Best of all, the "Oh Crap" method is empowering for the child. From the get-go, parents place their trust in their toddler's abilities and they guide them through a learning process that promotes independence.

Drawbacks of the "Oh Crap" Method

Potty training is never easy or mess-free, and there are a few things that can make the "Oh Crap" approach challenging for some families. Going naked or bottomless at the start can be anxiety-provoking. Some parents might be worried about how hygienic it is for their child to sit down on furniture without underwear or a diaper on. For others, the mess is the biggest concern, especially for those with carpeted floors.

Staying home all day during the initial blocks can be another barrier for some families. If you share space at home with other family members or you don't have a yard or outdoor space, it can be challenging to stay home and potty train. Schedules can also pose challenges, especially if there are two working parents in the household. "In my consulting practice I see parents who think they can take Memorial Day weekend to potty train and then send their kid back to daycare and that doesn't work," notes Glowacki.

If you only have a long weekend to train, you will need to have other caregivers on board who can help continue what you started. "This way of potty training takes commitment," says Dr. Koransky-Maton. "Family, nannies, or daycare providers will need to be able to focus for as long as it may take."

Daycare itself can make it hard to use the "Oh Crap" approach (though not always). Many daycares won't get on board with keeping kids commando for hygienic reasons, and providers cannot necessarily put enough of their attention on just one child to keep up with a method like this one.

How Do You Use the "Oh Crap" Method?

To begin, remove all diapers from your home. You can keep a stash for nighttime if you don't want to night train yet, but the general idea is that you are saying "bye-bye" to diapers.

Then, with your child completely naked, you stay home and watch them like a hawk. When you see them start to pee or poop, you grab them and move them to the potty. It's great if you can catch them before they start, but it's totally fine if you move them mid-stream. The whole point is to help the child make a connection between the feeling of needing to go and moving the toilet.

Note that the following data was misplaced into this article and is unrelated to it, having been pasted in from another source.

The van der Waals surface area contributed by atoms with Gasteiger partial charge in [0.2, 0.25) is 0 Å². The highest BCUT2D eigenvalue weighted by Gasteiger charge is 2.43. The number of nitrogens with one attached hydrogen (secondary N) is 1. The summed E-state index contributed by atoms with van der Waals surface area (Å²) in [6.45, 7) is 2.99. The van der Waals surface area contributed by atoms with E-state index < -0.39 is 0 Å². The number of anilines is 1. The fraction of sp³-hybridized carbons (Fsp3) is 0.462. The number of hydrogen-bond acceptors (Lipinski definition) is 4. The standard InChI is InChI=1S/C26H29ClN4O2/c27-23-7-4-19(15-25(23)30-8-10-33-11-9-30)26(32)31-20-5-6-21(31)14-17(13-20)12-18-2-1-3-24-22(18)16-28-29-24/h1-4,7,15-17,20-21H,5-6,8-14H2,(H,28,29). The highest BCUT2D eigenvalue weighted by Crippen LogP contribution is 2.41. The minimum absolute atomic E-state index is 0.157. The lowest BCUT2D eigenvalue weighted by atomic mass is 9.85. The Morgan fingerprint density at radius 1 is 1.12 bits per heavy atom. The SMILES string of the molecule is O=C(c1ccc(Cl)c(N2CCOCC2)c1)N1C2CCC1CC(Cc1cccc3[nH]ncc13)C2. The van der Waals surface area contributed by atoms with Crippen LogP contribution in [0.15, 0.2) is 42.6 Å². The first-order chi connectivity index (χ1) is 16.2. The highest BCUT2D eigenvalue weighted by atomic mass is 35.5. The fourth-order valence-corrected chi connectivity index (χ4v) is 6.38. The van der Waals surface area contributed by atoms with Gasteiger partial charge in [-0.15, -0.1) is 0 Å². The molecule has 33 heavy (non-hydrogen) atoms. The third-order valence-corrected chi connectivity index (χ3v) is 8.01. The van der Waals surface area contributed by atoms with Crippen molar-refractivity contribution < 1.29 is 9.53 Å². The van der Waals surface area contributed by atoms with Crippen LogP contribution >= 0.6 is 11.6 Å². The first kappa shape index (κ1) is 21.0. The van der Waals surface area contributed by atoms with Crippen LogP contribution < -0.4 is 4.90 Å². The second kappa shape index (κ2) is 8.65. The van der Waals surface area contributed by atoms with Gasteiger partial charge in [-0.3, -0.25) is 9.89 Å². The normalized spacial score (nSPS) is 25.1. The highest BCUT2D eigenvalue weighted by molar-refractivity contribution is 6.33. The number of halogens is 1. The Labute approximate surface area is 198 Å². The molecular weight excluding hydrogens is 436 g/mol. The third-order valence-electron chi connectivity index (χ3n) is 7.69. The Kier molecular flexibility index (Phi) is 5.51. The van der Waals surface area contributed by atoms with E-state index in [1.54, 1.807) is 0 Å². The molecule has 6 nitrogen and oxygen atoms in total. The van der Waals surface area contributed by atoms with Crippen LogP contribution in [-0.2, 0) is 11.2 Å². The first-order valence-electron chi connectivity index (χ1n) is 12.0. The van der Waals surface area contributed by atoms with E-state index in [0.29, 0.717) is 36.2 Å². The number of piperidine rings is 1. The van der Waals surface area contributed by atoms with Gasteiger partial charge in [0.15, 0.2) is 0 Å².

There are a few things that you don't want to do. Avoid having your child sit on the toilet and wait to go. This takes away from the learning process connecting "I need to pee" to the actual process of getting to the potty.

You also don't want to make a huge production or give out rewards like stickers or M&Ms for using the toilet. Toddlers are intrinsically rewarded when they master a new skill, especially one that lets them do what the big people do. Plus, Glowacki warns that things can go south fast once you try to pull the toys or treats.

You can move to Block 2 once you are getting an idea of how often your child pees and poops. Ideally you will also know what their "tell" is at this point, which is a sign that they are about to pee or poop. The "poop tell" is much easier to spot than the "pee tell." You might not be able to figure out your child's pee signs, but you'll likely start to recognize their pee schedule.

At this point, you can put clothes back on your toddler, but no underwear yet. Glowacki suggests keeping your child commando for about a month after you begin training. The idea is that underwear feels too much like a diaper and that muscle memory can lead to accidents.

Slowly you can begin to leave home; first, for short periods of time, and then progressively longer. Little by little, your child will begin to self-initiate and eventually become fully toilet trained.

What Do I Do If My Child Regresses?

At some point after potty training, your child may regress and start having accidents. This is sometimes caused by some sort of major life change, commonly a new sibling. "When I see the most regression is when mom is feeding the new baby," says Glowacki. "Whether nursing or bottle-feeding you are cradling that baby, you are looking them in the eye, you are rubbing their cheeks and so the older sibling just wants that [attention] back."